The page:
Donald Trump came, saw but did not conquer at the 48th meeting of the World Economic Forum (WEF) in Davos. His presence overshadowed whatever agenda the WEF’s founder and boss Klaus Schwab might have had. Indeed, Trump’s personality overshadows most attempts at serious discussions whether on the situation within the United States or on global politics. The president of the United States has become more than just the president. Already a central figure on the world stage, he has become a planetary superstar who appears in all the media from serious journals to vulgar pop rags.
The fascination with Trump was evident at Davos. And I am fascinated by this fascination. Swiss politicians desperately sought meetings with him. How could Federal Department of Economic Affairs Minister Johan Schneider Amman in an interview at Davos brag about his meeting with Ivanka Trump in the White House? Was she really the best person he could meet in the interest of Swiss-US economic relations? What about a Geneva politician lunging to take a photo of Trump as he majestically walked by waving to his fawning admirers? There were some boos during Trump’s speech, and an American professor did wear a t-shirt saying, “You’re not my president.” But the general mood was star gazing.
The star gazing at Davos reflects something that not only fascinates but also puzzles. When I lived in Villars, locals were serenaded by outside proposals for outlandish developments: the first Sheraton hotel in the mountains, the largest discotheque in the region, the biggest tennis center, etc. Often when an outsider presented a master plan, there would be acquiescence. (A giant hole was dug, but here is no Sheraton; the discotheque closed; the tennis center went bankrupt and was taken over by the commune. For the record, I refused to attend the opening of the center.)
In Geneva, unfortunately, similar star gazing has occurred. Noteworthy would be some of the promises made for the Stade de Genève or the recent catastrophes involving FC Servette or the hockey club, Genève-Servette. What was there that led people to believe that a Majid Pishyar, Marc Roger, Hugh Quennec or some Canadian millionaires would introduce the kind of stability for the local sports teams that Geneva and its traditional bankers are known for. If local banks advertise their expertise and historic reputations, why would far-flung proposals by non-locals be so appealing?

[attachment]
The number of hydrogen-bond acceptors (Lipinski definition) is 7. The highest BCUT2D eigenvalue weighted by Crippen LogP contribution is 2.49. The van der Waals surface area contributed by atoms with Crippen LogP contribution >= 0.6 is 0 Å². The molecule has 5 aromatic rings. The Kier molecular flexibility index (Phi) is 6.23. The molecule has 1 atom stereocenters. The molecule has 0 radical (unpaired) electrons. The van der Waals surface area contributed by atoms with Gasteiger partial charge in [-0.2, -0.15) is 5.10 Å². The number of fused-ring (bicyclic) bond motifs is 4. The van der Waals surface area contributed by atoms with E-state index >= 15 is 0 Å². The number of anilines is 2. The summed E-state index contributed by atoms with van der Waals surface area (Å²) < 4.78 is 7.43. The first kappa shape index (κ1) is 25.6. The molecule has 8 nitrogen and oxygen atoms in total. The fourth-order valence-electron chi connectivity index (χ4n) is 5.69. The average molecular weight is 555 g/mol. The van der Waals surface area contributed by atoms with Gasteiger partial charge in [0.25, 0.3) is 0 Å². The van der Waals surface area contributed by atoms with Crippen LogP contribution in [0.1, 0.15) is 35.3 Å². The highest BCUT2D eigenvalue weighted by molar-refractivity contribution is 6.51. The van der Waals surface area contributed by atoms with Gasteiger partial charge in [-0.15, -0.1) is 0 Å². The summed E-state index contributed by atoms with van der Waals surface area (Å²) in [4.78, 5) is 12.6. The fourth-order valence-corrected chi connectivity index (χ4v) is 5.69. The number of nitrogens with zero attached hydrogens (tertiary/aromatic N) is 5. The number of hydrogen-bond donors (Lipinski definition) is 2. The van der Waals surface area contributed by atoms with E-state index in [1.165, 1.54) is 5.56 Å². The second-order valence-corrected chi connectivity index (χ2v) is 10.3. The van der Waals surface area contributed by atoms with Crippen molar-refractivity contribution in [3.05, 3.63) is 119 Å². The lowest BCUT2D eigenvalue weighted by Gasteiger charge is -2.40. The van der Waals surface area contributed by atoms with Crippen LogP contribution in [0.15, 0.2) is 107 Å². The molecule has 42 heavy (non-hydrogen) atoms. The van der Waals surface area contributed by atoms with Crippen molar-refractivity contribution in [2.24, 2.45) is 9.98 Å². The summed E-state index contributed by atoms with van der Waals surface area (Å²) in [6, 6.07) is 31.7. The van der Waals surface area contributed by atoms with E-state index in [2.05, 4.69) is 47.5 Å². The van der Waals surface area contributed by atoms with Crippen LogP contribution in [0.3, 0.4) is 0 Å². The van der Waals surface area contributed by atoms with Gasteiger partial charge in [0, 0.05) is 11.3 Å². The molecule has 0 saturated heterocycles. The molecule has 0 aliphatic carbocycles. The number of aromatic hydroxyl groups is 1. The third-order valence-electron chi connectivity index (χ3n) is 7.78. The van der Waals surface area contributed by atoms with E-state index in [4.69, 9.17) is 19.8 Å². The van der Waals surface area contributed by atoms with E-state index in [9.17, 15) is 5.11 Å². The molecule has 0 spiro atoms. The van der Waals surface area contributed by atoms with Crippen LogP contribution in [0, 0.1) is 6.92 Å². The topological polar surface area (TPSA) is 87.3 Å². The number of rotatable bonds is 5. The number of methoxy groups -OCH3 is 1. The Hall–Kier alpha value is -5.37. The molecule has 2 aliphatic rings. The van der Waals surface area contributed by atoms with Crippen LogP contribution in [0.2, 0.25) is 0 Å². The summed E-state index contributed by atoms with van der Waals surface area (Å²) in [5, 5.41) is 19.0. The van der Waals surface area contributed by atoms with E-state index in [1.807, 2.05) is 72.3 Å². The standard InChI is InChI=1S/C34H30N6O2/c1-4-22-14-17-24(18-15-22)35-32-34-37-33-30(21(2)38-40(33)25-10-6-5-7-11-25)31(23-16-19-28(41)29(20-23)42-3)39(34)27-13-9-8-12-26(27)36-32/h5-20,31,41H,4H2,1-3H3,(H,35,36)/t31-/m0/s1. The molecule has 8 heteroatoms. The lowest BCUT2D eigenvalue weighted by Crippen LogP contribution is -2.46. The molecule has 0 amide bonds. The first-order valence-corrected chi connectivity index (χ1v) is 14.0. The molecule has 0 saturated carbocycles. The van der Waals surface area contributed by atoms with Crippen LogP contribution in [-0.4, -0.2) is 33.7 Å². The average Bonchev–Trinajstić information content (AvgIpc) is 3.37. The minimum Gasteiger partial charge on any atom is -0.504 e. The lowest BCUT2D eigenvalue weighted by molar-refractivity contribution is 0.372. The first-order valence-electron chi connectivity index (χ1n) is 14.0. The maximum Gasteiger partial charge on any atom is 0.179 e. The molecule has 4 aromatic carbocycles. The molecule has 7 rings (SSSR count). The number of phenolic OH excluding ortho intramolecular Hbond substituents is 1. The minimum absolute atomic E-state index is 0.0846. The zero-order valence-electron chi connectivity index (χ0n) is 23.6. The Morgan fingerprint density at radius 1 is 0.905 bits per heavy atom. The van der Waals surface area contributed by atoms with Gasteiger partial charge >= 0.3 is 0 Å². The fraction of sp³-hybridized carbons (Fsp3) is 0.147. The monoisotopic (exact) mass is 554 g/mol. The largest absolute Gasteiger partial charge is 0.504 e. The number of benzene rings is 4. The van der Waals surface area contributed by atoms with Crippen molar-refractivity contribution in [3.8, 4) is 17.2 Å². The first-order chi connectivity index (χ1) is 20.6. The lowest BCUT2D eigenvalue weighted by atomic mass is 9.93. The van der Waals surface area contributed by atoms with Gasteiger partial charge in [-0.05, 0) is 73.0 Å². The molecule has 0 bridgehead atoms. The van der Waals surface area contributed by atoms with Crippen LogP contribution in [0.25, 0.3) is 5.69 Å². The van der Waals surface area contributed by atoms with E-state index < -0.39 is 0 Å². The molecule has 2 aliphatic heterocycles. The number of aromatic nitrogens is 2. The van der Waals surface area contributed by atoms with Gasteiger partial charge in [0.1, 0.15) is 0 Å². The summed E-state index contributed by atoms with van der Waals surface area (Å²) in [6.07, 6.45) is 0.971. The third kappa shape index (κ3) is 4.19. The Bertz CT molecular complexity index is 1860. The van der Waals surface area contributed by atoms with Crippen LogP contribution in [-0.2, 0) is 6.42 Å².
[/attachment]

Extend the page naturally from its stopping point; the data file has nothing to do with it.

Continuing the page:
While Switzerland has a reputation for seriousness and dependability, the type of headline proclaiming “The Swiss President Among the World’s Greats,” may be an indication of Lombard Odier’s new motto “rethink everything.” Instead of a tradition of excellence, star gazing can be ephemeral; shooting stars come and go. Do you really want a selfie with Trump? How many supporters did Pishyar, Roger and Quennec have in the beginning? Where are they now?
The Forum’s motto is “Committed to improving the state of the world.” Trump’s presentation, soberly read off the teleprompter, was a chamber of commerce invitation to do business in the United States. “Taxes have been cut, regulations have been reduced, the stock market is booming, the economy is improving, the US is the place to be,” he advertised. What about improving the state of the world? The New York real estate salesman was incapable of going beyond his business-only agenda.
You will respond that what’s good for business is good for the country and the world. After all, “What’s good for General Motors is good for America,” a former CEO of GM was reported to have said. Really? It’s not necessary to cite statistics about global inequality or massive unequal distributions of wealth. Klaus Schwab and many of the people at Davos understand this. Perhaps Schwab was both proud and disquieted by Trump’s presence and message. (Schwab was hissed when he praised Trump in his introduction.) The Forum’s aim has been to bring together business and political leaders. Its motto reflects more than just arranging a platform for income-generating deals.
Trump was only able to propose simple business. His appearance, after many of the world’s political leaders had left, reflects his inability to go beyond a real estate broker’s mentality. But more than that, while he may remain in his narcissistic bubble, there is no reason for people of reason to be swept up in a star gazing hysteria.
There are different kinds of stars, just as there are history books which go back to illuminate the past rather than news flashes that shine for an instant. Those who live in the moment and are fascinated by shooting stars may rise and fall with them. Those who are fascinated by the Majid Pishyar, Marc Roger and Hugh Quennecs of this world may also be the ones falsely fascinated by Donald Trump. Trump is fascinating to be studied, but not fascinating enough to be photographed with.